The problem is that we are too much of a spectator nation. And like everyone is a ‘cricket expert’, everybody these days is a foreign policy wonk too. Since the tragic Pulwama terrorist attack, Twitter and TV warriors have been ‘baying boycott’ for Pakistan from world cricket, in particular, and all sporting events, in general. But what will a boycott of Pakistan serve?
Apart from social media zeal, nothing really. On the contrary, for a rising sporting power like India – and last heard, in the International Cricket Council (ICC) ranking, we are the No. 1Test (Pakistan No. 7) and No. 2 One-Day International (ODI) side after England (Pakistan No. 5) – do we really want to re-hyphenate India and Pakistan? Board of Control for Cricket in India (BCCI), despite its noises, decides the world cricketing calendar — and gains from it. In other sports, compared to Pakistan, the same logic holds.
By not playing Pakistan, we are also denying Indian sportspersons their legitimate right to win against every other country. A section of ‘weekend patriots’ are comparing a terrorist-sponsoring Pakistani State with the apartheid regime of South Africa that faced an almost unanimous global sporting boycott. They miss one vital point: a sporting boycott only works in league with (near-)universal sanctions. With the US, China, not to mention Saudi Arabia – countries not really known for their cricketing prowess – unable to ‘unfix’ their relations with Pakistan, for India to forfeit sporting fixtures, or seek a ban on Pakistani sports, amounts to being seen as a ‘spoilsport’. Better to reap rewards – through telecast revenues and, hopefully, through bragging rights on the sporting field – than to run the risk of being seen as forfeiters. Which is why sports is indeed war by other means. Otherwise, it would have been so simple to stop play and win quarrels.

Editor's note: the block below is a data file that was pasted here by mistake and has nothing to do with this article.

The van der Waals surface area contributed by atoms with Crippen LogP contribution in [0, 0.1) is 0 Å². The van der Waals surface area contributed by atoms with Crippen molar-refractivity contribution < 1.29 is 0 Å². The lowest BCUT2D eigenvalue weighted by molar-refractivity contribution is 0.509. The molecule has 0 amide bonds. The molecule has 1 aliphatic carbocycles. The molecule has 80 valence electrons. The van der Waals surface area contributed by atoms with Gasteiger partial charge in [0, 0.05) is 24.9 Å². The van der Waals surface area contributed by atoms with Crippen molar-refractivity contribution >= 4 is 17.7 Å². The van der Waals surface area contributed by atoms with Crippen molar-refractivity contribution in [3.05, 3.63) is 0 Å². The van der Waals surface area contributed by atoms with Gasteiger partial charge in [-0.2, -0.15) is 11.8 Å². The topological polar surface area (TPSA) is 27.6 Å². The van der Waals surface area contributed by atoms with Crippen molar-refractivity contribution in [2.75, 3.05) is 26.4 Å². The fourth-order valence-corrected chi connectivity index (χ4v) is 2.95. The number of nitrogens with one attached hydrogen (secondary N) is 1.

For many people gathered on the second day of the Global Business Summit last Saturday, Prime Minister Narendra Modi’s key address could well have been a political stump speech. Listing his government’s economic achievements, especially the key one of keeping fiscal discipline while powering growth – 2014-2019 registering an average growth of 7.4% while the average inflation was less than 4.5% – the PM was keen to underline not only what has been achieved under his administration, but also to reiterate what was not achieved prior to 2014. By extension, he was also being unambiguous about who would be the right person to steer the Indian economy over the next five years – and who would be not.
But context and chronology matter. The context of Modi’s speech was the audience comprising captains of industry, policymakers and key ‘engineers of reform’ he was addressing. The chronology was a couple of months, at best, before national elections. Which is what makes his Saturday morning address more than a stump speech, and a veritable statement of intent. Modi also outlined a new culture that his government has indeed ushered – of competition. Rhetoric regarding prior ‘competition of corruption’ apart, GoI has indeed, since 2014, installed and instilled “a competition between ministries, a competition between states, a competition on development, a competition on achieving targets”. In other words, the replacement of crony capitalism as the engine of the Indian economy with competitive capitalism.
In the iconic 1977 film, ‘Amar, Akbar, Anthony’, director Manmohan Desai welded the following lines into our collective memory, ‘Anhoni ko honi karde, honi ko anhoni’ – Make the impossible possible, the possible impossible. Echoing this sentiment, Modi articulated his government’s crie de guerre, ‘Namunkin ab mumkin hain’ (The impossible is now possible), and hinting at the legacy he inherited from Desai’s namesake, and how the possibility of ‘policy paralysis’ and corruption has been made impossible. Whether the PM’s address last Saturday convinced the people at GBS — and those well beyond — about India’s recent past, so inextricably linked to its future, can only be gauged this summer. But undeniably, he articulated India’s optimism, its impatience, its many possibilities staring at us, confronting which may well nigh be now, thankfully, impossible.